Transportation Secretary Ray LaHood didn’t even wait for incoming governors of Wisconsin and Ohio to be sworn in. Taking seriously their vows to kill federally backed passenger rail projects to link major cities, he stripped their states of nearly $1.2 billion and said 14 other projects could now have at it.
Officials of some of those states already had said they’d want the money, and were expected to quickly file the paperwork.
LaHood’s Dec. 9 action gets a jump on Republicans Scott Walker of Wisconsin and John Kasich of Ohio, who will take office next month and have castigated proposed intercity passenger train investments as big-government boondoggles that would saddle their states with ongoing support costs.
They also have tried to get the Obama administration to let them redirect the money — $810 million in Wisconsin that Walker would use for road and bridge needs and $400 million Kasich said he would spend on freight rail improvements in Ohio.
They could get support next month from Congress when the GOP takes over the House and adds to its strength in the Senate, where Democrats control the calendar but can’t move any legislation past a filibuster unless a handful of minority Republicans agree.
But the grants came out of the 2009 American Recovery and Reinvestment Act, and LaHood told the governors-elect soon after they won election on Nov. 2 that ARRA rules required any unspent money from the $8 billion high-speed rail program to be spread among approved projects in other states. Those can include states that won awards in a second round of $2.5 billion in passenger rail grants from the current budget.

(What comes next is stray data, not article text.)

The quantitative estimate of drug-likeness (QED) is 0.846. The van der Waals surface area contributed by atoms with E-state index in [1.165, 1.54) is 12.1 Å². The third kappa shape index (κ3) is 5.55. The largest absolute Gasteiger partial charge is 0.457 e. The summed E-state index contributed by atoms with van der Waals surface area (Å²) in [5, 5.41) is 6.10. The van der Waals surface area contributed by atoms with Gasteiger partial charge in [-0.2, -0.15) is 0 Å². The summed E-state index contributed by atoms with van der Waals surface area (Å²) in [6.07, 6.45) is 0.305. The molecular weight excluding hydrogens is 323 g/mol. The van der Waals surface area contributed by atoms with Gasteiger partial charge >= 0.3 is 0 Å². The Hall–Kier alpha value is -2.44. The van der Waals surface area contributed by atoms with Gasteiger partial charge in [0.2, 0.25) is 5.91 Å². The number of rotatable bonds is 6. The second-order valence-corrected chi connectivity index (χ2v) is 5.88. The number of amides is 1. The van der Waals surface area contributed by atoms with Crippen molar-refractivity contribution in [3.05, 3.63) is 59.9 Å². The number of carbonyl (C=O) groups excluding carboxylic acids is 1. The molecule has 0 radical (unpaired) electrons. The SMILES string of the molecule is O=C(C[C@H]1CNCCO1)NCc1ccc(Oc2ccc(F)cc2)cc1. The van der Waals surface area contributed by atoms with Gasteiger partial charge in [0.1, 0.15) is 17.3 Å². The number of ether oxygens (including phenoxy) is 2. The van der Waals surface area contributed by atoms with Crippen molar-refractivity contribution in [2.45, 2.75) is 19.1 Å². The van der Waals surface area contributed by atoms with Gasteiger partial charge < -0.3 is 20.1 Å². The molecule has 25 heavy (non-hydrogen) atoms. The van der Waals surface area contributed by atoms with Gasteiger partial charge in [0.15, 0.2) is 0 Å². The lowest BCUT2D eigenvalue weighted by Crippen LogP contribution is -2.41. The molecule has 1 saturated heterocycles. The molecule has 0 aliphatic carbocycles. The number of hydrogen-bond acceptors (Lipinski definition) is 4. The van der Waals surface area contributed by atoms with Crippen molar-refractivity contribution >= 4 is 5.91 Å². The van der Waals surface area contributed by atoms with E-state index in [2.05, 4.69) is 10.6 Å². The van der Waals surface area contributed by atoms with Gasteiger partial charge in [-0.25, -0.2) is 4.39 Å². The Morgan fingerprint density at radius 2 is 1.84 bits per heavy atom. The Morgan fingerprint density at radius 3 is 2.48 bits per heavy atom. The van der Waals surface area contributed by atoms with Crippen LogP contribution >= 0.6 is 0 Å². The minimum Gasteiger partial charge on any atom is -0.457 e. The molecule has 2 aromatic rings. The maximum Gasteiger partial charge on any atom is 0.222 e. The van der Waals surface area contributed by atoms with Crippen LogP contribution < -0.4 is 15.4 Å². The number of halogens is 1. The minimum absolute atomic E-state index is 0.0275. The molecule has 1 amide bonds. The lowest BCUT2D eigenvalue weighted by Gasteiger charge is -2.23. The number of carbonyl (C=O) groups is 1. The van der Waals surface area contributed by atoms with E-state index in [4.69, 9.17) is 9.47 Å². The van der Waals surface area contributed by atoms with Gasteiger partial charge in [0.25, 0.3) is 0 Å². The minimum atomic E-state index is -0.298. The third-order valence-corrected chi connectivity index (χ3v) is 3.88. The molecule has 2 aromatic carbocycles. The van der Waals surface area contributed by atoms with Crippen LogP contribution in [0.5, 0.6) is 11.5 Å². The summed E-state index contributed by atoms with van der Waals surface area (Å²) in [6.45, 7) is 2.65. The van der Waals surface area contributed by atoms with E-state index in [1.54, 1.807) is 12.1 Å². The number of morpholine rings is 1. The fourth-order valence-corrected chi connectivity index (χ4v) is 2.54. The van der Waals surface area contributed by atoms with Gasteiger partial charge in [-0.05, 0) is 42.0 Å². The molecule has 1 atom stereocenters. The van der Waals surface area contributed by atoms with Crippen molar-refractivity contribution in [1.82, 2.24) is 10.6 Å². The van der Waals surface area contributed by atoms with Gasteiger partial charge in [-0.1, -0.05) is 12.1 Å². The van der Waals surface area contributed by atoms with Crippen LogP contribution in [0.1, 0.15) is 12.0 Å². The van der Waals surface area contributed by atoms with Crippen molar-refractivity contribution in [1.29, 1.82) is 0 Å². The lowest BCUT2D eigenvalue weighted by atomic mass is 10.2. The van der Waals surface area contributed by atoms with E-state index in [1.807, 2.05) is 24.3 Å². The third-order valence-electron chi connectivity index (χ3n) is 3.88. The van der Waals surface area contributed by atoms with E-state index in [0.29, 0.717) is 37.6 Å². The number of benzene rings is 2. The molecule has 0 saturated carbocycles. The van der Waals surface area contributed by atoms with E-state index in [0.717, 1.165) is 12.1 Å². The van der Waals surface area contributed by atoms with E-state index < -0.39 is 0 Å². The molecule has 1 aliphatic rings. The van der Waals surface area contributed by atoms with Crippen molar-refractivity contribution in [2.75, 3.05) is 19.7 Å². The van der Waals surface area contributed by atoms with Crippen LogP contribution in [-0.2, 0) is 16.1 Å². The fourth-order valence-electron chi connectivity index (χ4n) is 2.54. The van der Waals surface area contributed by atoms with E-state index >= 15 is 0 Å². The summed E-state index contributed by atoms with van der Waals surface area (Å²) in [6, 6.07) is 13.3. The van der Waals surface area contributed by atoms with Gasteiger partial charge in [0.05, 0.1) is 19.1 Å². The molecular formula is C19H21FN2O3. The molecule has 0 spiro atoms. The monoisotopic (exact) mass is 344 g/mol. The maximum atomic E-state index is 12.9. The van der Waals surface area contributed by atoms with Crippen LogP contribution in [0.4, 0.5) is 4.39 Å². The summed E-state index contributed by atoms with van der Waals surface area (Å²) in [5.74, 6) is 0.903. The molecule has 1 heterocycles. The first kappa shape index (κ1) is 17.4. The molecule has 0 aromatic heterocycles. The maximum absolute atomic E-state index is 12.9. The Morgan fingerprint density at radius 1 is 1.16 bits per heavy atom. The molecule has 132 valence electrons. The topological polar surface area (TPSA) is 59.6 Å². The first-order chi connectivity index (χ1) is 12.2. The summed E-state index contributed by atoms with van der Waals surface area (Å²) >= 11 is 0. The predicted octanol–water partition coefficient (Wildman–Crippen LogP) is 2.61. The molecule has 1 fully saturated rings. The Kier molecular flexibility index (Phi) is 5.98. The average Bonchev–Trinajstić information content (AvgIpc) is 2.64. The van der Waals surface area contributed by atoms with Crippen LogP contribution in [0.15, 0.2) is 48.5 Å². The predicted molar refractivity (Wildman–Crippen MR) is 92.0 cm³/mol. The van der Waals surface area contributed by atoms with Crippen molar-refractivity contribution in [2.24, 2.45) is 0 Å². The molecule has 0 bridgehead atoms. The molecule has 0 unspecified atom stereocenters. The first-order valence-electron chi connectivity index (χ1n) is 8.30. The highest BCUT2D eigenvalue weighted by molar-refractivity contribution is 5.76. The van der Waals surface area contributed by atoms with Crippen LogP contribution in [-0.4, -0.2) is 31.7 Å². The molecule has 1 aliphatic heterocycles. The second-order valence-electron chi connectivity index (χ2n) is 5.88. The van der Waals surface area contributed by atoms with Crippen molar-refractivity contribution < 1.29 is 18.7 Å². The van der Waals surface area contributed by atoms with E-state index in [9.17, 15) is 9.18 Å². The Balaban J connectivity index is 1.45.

The DOT reiterated the point last week, saying grants under the intercity passenger rail program “can be used only for high-speed rail projects and not for other transportation projects.”
Although critics of the program said the Wisconsin and Ohio actions deal it a major blow, LaHood emphasized those who remain willing. “I am pleased that so many other states are enthusiastic about the additional support they are receiving to help bring America’s high-speed rail network to life,” he said. “High-speed rail will modernize America’s valuable transportation network, while reinvigorating the manufacturing sector and putting people back to work in good-paying jobs.”
The $1.195 billion originally designated for the Wisconsin and Ohio projects will now be available to these states in the following amounts:
- California: up to $624 million.
- Florida: up to $342.3 million.
- Washington state: up to $161.5 million.
- Illinois: up to $42.3 million.
- New York: up to $7.3 million.
- Maine: up to $3.3 million.
- Massachusetts: up to $2.8 million.
- Vermont: up to $2.7 million.
- Missouri: up to $2.2 million.
- Wisconsin: up to $2 million for the Hiawatha line.
- Oregon: up to $1.6 million.
- North Carolina: up to $1.5 million.
- Iowa: up to $309,080.
- Indiana: up to $364,980.
Source: U.S. Department of Transportation
Wisconsin’s planned Milwaukee-Madison service would not use true high-speed trains, but an Amtrak service running up to 110 mph. Ohio’s “3C” passenger rail line was to link Cincinnati, Columbus and Cleveland with beginning speeds up to 79 mph.
They would operate inside track corridors owned and used by freight railroads, part of a U.S. network of passenger corridors that eventually could link most big cities, and take pressure off already congested roads. Critics say the slow speeds might not attract enough train riders to justify the ongoing costs states would have to bear, however.
Wisconsin’s grant was formally obligated and work was under way; its recent suspension and Walker’s vow meant LaHood could pull back the award. Ohio is proceeding with a $15 million planning study, but the DOT will reallocate $385 million it had not obligated to the 3C project.
Contact John D. Boyd at email@example.com.